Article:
The good news: K1 contact persons only have to be isolated if they show symptoms. However, anyone who develops symptoms within 21 days must be in quarantine. Symptoms include high fever, headache and muscle pain, exhaustion and very often swelling of the lymph nodes.
“No one needs to be afraid of immediate isolation if they come into contact with monkeypox. In principle, you are only isolated if you have been in close contact with a symptomatic case of monkeypox and you have symptoms yourself,” Health Minister Johannes Rauch (Greens) is quoted as saying in the “Krone”.
But if it does get caught, you have to expect a long break. According to the regulation, the quarantine only begins when the last crust of the disease-typical pustules has fallen off the skin – which can take up to four weeks.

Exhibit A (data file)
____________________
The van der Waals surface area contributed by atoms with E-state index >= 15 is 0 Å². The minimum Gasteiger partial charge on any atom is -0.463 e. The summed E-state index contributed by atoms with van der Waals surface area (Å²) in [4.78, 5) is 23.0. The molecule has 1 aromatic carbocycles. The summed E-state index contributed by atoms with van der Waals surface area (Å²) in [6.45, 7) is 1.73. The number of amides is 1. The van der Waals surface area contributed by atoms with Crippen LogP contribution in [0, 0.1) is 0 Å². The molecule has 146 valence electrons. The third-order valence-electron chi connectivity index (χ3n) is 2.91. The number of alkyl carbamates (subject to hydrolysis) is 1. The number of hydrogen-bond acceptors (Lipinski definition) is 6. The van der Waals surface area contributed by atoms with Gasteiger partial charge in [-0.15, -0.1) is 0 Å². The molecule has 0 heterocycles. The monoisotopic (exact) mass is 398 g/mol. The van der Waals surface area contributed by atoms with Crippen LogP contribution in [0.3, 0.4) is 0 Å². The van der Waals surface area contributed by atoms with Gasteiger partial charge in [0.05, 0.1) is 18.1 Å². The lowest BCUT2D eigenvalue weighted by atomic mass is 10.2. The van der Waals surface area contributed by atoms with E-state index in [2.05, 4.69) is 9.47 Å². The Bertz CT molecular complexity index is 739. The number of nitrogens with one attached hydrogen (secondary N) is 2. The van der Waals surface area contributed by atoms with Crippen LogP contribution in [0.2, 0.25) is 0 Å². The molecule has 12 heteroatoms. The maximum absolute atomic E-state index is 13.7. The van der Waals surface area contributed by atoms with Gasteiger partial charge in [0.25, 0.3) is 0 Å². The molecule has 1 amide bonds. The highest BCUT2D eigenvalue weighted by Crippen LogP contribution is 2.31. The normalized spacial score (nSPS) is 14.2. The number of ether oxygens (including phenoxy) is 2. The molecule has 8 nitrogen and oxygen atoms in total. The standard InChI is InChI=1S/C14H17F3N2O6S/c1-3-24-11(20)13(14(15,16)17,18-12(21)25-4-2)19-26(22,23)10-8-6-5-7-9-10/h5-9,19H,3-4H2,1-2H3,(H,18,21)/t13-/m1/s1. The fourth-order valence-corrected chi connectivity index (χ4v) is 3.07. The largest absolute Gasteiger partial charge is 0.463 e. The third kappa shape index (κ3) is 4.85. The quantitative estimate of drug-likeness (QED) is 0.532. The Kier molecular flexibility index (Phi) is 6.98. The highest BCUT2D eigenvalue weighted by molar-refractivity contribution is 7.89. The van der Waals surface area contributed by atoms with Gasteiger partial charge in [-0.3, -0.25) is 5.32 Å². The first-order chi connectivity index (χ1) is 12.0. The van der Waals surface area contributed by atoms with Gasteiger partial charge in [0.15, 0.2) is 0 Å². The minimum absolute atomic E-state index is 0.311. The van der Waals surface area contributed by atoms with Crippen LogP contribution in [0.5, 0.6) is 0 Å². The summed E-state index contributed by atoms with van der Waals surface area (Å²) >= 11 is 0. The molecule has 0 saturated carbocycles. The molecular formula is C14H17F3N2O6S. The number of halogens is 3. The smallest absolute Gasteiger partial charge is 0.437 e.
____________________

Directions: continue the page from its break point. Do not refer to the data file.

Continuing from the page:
A distinction is also made between suspected, probable and confirmed cases. Suspected cases are people who meet at least one of the epidemiological criteria, have a fever or a rash of unknown origin and show two or more non-specific symptoms within 21 days of the last contact (in relation to the epidemiological criteria).
Probable cases are patients with a rash of unknown cause, one or more other monkeypox symptoms, and one of the following additional items: These include a positive laboratory test result for orthopoxvirus infection, a relevant travel history, an epidemiological link to a confirmed or probable case, or multiple or anonymous sexual contacts within the past 21 days. Probable cases are also people with a corresponding rash. Finally, confirmed cases are those found in a laboratory by either a monkey pox-PCR test or by an orthopoxvirus-specific PCR test and confirmed by nucleotide sequencing.